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Simulating deformation of inserts or core pins

| Editor: Steffen Donath

Simulative comparison of the deformation of core pins made of tungsten carbide (left) and 420 stainless steel (right) at the end of the filling of the cavity — the material with the lower modulus of elasticity deforms three times more under constant process conditions.
Simulative comparison of the deformation of core pins made of tungsten carbide (left) and 420 stainless steel (right) at the end of the filling of the cavity — the material with the lower modulus of elasticity deforms three times more under constant process conditions. (Source: Sigmasoft)

Virtual moulding can help make decisions in mould design. Comparing different mould materials in the simulation can help prevent deformation during the filling.

There are many questions that injection mould manufacturers confront daily regarding the variety of mould materials which are available in the market. What type of steel should be used for which part of the mould? Whether it is the thermal conductivity of the steel used for the cavity insert, the diameter of a suitable ejector pin or even the mechanical stability of the core pins.

In Sigmasoft every mould material, e.g. steel, isolation, etc., is taken into account with its thermal and mechanical properties. As an example, one can simulate the heating-up phase or the development of hotspots during several injection cycles having the thermal conductivity and specific heat capacity of all the mould materials. Besides the prediction of shrinkage and warpage of plastic parts, Sigmasoft also simulates the deformation of inserts and core pins during filling. These calculations are based on possible imbalances in the filling of the cavity and of course the mechanical properties of the steel.

Sigma Plastic Services, Inc. (IL), the American subsidiary of Sigma Engineering GmbH, simulated an interesting project in co-operation with two companies, Cavaform (FL) and Crafts Technology (IL). In the project the deformation of core pins made of different materials during filling of the cavity was evaluated. The investigation was done for an injection mould with 16 cavities, which is used to produce centrifuge tubes. In eight of these cavities, core pins made of tungsten carbide are integrated to form the inside of the tubes. 420 stainless steel is used for the other eight core pins. Simulative analysis of the filling phase shows an imbalance, which comes to existence after about 85 % of filling has passed and becomes more obvious near the end of filling (Figure 2). This imbalance is caused by the asymmetrical geometry of the screw in the cap area of the tube and leads to a force, which tends to deform the core pins during the filling of the cavity. Due to the lower module of elasticity of 420 stainless steel, pins made of this steel are deformed about three times more compared to the pins made of tungsten carbide (Figure 1).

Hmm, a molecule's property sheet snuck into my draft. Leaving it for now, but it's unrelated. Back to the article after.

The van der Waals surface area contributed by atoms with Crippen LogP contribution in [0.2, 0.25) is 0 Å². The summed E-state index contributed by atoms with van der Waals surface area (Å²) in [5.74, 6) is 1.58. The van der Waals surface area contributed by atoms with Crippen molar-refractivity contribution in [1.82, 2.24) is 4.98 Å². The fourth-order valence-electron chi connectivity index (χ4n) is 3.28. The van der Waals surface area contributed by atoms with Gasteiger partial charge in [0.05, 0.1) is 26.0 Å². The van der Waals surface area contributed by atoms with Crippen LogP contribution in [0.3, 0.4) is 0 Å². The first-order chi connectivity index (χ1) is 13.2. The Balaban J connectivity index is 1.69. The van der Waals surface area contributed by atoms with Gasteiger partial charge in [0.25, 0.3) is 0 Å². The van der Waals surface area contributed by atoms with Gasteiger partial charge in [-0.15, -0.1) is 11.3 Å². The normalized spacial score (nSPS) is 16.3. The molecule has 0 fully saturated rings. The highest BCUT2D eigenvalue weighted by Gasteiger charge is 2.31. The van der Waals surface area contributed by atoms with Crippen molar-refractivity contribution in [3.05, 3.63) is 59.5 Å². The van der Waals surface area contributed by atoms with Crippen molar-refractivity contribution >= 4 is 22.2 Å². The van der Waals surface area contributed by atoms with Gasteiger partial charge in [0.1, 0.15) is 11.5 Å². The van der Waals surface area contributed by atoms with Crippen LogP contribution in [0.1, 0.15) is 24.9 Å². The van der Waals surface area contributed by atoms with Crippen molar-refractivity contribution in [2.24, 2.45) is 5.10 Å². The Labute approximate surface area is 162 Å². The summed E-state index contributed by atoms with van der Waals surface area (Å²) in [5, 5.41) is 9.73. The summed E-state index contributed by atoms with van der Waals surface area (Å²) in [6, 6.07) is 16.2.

The described case is just an example of the many details of an injection mould that can go wrong during the mould design phase. Sigmasoft Virtual Moulding provides even the most experienced mould manufacturers with a detailed insight of the injection moulding process. With a very low effort and based only on the thermophysical and mechanical phenomena, even before ordering the mould units, they can examine and evaluate the effect of changes in the mould. Thus, simulation provides a sound basis for decisions and supports the mould design from the beginning.

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